SUPREME COURT OF THE STATE OF NEW YORK Appellate Division, Fourth Judicial Department
December 23, 2011
IN THE MATTER OF JAMES T. HASTINGS,
CITY OF SHERRILL AND ROBERT A. COMIS, CITY MANAGER,
DONALD R. GERACE, UTICA, FOR PETITIONER. SAUNDERS, KAHLER, L.L.P., UTICA (GREGORY J. AMOROSO OF COUNSEL), FOR RESPONDENTS.
Matter of Matter of Hastings v City of Sherrill
Decided on December 23, 2011
Appellate Division, Fourth Department
Published by New York State Law Reporting Bureau pursuant to Judiciary Law § 431.
This opinion is uncorrected and subject to revision before publication in the Official Reports.
PRESENT: SCUDDER, P.J., CENTRA, GREEN, GORSKI, AND MARTOCHE, JJ.
Proceeding pursuant to CPLR article 78 (transferred to the Appellate Division of the Supreme Court in the Fourth Judicial Department by order of the Supreme Court, Oneida County [Bernadette T. Clark, J.], entered July 11, 2011) to review a determination of respondents.
The determination terminated the employment of petitioner.
It is hereby ORDERED that the determination is unanimously confirmed without costs and the petition is dismissed.
Memorandum: Petitioner commenced this CPLR article 78 proceeding seeking to annul the determination terminating his employment as police chief for respondent City of Sherrill following a hearing conducted pursuant to Civil Service Law § 75. Petitioner's employment was terminated based on, inter alia, his continued association with "person(s) notoriously suspected of illegal activities," specifically his 29-year-old son, outside the performance of petitioner's official duties. Contrary to petitioner's contention, the departmental regulations that he was found to have violated did not impermissibly interfere with his constitutionally protected right of intimate association (see generally Roberts v United States Jaycees, 468 US 609, 617-619; Matter of Morrisette v Dilworth, 59 NY2d 449, 452). "[I]t is well established that it is within the State's power to regulate the conduct of its police officers even when that conduct involves the exercise of a constitutionally protected right" (Morrisette, 59 NY2d at 452), and we reject petitioner's contention that the departmental regulations at issue here are constitutionally overbroad (see id. at 452-453). Moreover, the record supports the conclusion that petitioner's termination was not impermissibly based solely on the existence of petitioner's relationship with his son but instead resulted from concern with regard to maintaining the integrity of the police department (see Jenkins v Tyler, 167 F Supp 2d 652, 655; cf. Adler v Pataki, 185 F3d 35, 44-45). We further note that, in light of the age of petitioner's son and the absence of any evidence that his son was mentally incapacitated, this case does not involve the constitutionally protected interest in custodial relationships between parents and their children (see generally Troxel v Granville, 530 US 57, 66; Pizzuto v County of Nassau, 240 F Supp 2d 203, 209-211).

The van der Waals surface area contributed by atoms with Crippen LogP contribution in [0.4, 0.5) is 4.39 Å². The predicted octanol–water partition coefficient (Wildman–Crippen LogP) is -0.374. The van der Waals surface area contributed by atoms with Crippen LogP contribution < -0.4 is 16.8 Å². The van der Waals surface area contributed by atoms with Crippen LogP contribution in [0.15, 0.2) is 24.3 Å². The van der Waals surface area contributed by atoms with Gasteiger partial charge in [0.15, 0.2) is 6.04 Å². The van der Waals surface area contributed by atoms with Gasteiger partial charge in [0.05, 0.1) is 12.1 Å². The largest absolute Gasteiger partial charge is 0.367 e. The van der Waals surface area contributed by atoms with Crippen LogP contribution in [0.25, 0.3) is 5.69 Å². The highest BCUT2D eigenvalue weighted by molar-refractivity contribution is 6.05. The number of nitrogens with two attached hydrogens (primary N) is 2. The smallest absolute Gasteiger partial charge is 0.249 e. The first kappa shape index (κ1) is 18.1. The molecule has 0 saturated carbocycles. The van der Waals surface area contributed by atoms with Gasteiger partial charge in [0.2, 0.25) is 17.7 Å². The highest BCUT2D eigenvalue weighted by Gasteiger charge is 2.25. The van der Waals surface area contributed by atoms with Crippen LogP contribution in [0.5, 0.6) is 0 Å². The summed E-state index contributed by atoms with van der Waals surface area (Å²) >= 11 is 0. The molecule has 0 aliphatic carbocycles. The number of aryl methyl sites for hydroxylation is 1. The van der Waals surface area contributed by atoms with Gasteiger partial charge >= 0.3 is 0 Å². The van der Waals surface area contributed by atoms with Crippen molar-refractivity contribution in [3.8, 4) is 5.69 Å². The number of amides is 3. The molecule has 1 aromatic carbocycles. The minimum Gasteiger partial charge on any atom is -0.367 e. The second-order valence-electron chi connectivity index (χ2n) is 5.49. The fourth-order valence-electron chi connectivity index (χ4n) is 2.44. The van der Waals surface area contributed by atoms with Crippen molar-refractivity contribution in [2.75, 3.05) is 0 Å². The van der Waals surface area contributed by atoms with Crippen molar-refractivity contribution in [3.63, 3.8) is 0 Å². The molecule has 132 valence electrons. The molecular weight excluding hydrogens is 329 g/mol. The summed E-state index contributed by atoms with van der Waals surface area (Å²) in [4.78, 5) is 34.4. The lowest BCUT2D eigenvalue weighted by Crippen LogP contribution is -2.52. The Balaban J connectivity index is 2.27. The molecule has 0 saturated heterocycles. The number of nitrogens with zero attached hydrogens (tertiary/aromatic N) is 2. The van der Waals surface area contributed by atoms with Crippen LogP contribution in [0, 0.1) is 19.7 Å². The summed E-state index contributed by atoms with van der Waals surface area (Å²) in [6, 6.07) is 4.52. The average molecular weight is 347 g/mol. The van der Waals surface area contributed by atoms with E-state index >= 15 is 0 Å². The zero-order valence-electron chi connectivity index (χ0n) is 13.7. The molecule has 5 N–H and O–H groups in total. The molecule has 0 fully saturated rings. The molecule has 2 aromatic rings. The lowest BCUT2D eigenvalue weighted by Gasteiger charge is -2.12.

We conclude that petitioner's contention that the charges were insufficiently specific to put him on notice thereof "was the subject of a separate unsuccessful CPLR article 78 proceeding and, as such, is precluded by the doctrine of collateral estoppel" (Matter of Ruiz v New York State Div. of Parole, 70 AD3d 1162, 1163; see generally Town of Union v Pallet Co., 50 AD2d 628, 629, lv denied 38 NY2d 710). We further conclude that the record contains substantial evidence to support the determination with respect to all of the charges (see generally Matter of Berenhaus v Ward, 70 NY2d 436, 443; 300 Gramatan Ave. Assoc. v State Div. of Human Rights, 45 NY2d 176, 181-182). Finally, we have considered petitioner's remaining contentions and conclude that they are without merit, or are not properly before us because they involve a second set of charges that were not the subject of the determination before us.
Entered: December 23, 2011
Frances E. Cafarell Clerk of the Court
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